Juan José Díaz Infante Nuñez, one of Mexico's best known architects, and a champion of the use of plastics in every walk of life, died in Mexico City June 12 at the age of 75.
According to local news reports, his health suffered complications following intoxication from the use of medicines he was taking.
In an interview with Plastics News in 2008, Díaz Infante described plastics as “energy economy” and referred to himself as a “designer of space and systems,” in which plastics have a major role.
A founder and director of the Anahuac University's school of architecture in Mexico City and a consultant for the country's National Association of Plastics Industries (Anipac), he was a member of the Sasakawa International Center for Space Architecture in Houston for many years.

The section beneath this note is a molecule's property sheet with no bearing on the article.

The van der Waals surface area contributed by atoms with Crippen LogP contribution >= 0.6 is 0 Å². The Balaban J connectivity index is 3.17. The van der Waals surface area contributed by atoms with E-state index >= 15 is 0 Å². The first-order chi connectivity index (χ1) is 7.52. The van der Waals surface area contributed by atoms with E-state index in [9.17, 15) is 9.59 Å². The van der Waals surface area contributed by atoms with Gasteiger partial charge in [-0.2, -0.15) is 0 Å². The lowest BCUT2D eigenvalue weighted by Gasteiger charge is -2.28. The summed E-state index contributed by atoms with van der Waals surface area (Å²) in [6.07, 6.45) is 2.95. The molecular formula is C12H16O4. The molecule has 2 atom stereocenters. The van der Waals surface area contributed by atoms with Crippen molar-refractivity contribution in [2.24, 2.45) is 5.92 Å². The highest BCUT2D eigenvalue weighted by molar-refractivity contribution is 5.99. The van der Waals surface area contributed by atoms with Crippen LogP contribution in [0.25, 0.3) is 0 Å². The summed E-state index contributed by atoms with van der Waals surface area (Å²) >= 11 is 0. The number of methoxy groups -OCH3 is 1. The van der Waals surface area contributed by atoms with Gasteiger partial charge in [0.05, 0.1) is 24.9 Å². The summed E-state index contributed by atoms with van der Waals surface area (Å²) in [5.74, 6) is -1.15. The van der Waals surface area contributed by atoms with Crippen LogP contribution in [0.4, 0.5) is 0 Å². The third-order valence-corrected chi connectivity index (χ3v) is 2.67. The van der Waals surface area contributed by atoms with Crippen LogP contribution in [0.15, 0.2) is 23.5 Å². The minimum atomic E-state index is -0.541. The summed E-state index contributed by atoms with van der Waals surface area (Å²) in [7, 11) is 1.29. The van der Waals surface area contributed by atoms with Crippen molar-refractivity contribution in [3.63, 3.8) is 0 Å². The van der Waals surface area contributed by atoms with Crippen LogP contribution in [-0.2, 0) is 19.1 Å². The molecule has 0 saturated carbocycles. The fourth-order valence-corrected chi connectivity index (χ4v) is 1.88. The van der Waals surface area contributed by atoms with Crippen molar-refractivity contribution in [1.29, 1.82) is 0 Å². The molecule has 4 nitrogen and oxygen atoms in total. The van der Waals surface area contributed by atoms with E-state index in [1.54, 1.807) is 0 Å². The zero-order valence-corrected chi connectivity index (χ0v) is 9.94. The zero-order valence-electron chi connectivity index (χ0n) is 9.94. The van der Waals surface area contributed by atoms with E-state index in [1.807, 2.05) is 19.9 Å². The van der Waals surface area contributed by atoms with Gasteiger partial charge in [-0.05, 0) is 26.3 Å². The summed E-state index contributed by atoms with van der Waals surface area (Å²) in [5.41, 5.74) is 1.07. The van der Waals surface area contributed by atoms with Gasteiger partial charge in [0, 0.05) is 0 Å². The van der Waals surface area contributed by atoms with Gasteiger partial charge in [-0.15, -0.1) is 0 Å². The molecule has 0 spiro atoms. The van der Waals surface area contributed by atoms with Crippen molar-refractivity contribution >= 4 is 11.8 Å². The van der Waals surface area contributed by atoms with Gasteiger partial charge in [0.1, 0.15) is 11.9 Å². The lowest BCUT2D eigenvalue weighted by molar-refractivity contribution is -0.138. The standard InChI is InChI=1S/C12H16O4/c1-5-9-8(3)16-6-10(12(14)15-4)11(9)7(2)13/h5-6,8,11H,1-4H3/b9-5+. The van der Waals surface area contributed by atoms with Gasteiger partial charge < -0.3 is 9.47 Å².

His best-known architectural works are the Mexican Stock Exchange building on Mexico City's main Paseo de la Reforma avenue, and the capital's Tapo bus terminal.
Díaz Infante also was a life-long Mickey Mouse fan — Mickey Mouse memorabilia and plastic furnishings filled his house.
“The world has lost a true contemporary genius,” one admirer wrote in an emailed comment to El Economista newspaper. “He was a creator of scientific formulae, of vectorial models and a lover of Mickey Mouse.”